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Children and AIDS

How has the AIDS epidemic changed life for children around the world?

December 25, 2002

How has the AIDS epidemic changed life for children around the world?

AIDS has now been around for more than 20 years. What first became known as an unexplained illness among homosexuals has taken on global proportions. The deadly virus does not care about ethnicity, sex — or age. Our Globalist Factheet examines how HIV/AIDS affects the children and women of the world.

How many children are affected by HIV/AIDS globally?

As of 2002, in addition to the 38.6 million adults worldwide with AIDS or HIV, there are 3.2 million children under the age of 15 living with AIDS or HIV.

(Wall Street Journal)

How many children are born with HIV?

About 600,000 babies are born HIV positive each year.

(New York Times)

Where do most of them live?

As of 2003, with only 10% of the world’s population, Africa is home to 70% of adults and 80% of children infected with HIV.

(Washington Post)

Why has 2002 been a significant year for AIDS?

In 2002, women accounted for 50% of adults living with HIV or AIDS for the first time.

(Wall Street Journal)

How severe is HIV/AIDS among women in southern Africa?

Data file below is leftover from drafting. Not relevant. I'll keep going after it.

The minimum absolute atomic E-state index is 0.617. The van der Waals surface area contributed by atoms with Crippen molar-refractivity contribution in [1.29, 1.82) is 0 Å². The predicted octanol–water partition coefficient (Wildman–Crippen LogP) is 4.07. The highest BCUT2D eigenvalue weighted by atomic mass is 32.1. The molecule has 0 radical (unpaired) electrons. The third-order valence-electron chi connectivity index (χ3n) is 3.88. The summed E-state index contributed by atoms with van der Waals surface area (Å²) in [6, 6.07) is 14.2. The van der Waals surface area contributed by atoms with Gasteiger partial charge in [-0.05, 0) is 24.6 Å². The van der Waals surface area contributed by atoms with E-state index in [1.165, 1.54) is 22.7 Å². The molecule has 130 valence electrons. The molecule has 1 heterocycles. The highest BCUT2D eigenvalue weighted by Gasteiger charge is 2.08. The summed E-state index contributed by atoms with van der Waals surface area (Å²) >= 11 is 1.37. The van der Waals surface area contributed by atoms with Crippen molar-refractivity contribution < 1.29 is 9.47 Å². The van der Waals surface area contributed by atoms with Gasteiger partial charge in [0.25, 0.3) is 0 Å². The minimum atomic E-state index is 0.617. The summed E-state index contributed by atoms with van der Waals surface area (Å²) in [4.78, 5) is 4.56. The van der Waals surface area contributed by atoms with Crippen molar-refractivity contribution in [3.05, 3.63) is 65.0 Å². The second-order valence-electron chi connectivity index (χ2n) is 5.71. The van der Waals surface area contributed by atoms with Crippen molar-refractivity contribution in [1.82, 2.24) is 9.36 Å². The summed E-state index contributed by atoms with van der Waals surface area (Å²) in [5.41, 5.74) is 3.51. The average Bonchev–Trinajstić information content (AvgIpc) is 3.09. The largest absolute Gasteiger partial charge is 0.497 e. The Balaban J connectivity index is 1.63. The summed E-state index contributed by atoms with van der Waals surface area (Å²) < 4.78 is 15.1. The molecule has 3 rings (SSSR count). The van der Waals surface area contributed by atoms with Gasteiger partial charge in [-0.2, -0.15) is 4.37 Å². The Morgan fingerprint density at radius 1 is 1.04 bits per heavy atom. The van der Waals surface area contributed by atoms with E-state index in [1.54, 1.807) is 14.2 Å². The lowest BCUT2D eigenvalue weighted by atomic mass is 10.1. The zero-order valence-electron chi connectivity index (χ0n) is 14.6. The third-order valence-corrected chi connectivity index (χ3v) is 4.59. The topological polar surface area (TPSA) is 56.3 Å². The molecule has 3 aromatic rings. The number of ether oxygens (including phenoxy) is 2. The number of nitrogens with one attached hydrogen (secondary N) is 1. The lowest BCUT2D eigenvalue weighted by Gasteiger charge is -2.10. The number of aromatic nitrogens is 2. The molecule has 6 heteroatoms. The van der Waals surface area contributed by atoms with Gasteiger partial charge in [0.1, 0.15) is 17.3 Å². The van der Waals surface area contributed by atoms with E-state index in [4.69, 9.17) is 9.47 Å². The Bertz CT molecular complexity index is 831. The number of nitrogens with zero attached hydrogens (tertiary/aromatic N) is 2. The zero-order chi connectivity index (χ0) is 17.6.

As of 2000, 40% of pregnant women in the worst hit cities of southern Africa are HIV positive — and more than one child in ten has lost her mother to AIDS.

(United Nations)

Is the number of orphans in Africa expected to grow — or shrink?

Between 2002 and 2010, the number of orphans in Africa is predicted to rise from 34 million to 42 million — half of these will be orphaned by AIDS.


How is childhood AIDS affecting overall life expectancy in sub-Saharan Africa?

As of 2002, seven sub-Saharan countries have life expectancies under 40 years. Botswana’s life expectancy is down to 39 years, instead of the 72 years it would be without AIDS.

(U.S. Census Bureau)

How many countries will suffer this fate?

Between 2000 and 2020, AIDS will cause a decline in life expectancy in 51 countries.

(Washington Post)

How does AIDS jeopardize education?

Back in 1999, an estimated 860,000 children lost their teachers to AIDS.

(United Nations)

What needs to be done to compensate for the loss?

As of 2003, South Africa will have to increase the number of new teachers it trains from 3,000 to 20,000 a year to replace AIDS losses.

(United Nations)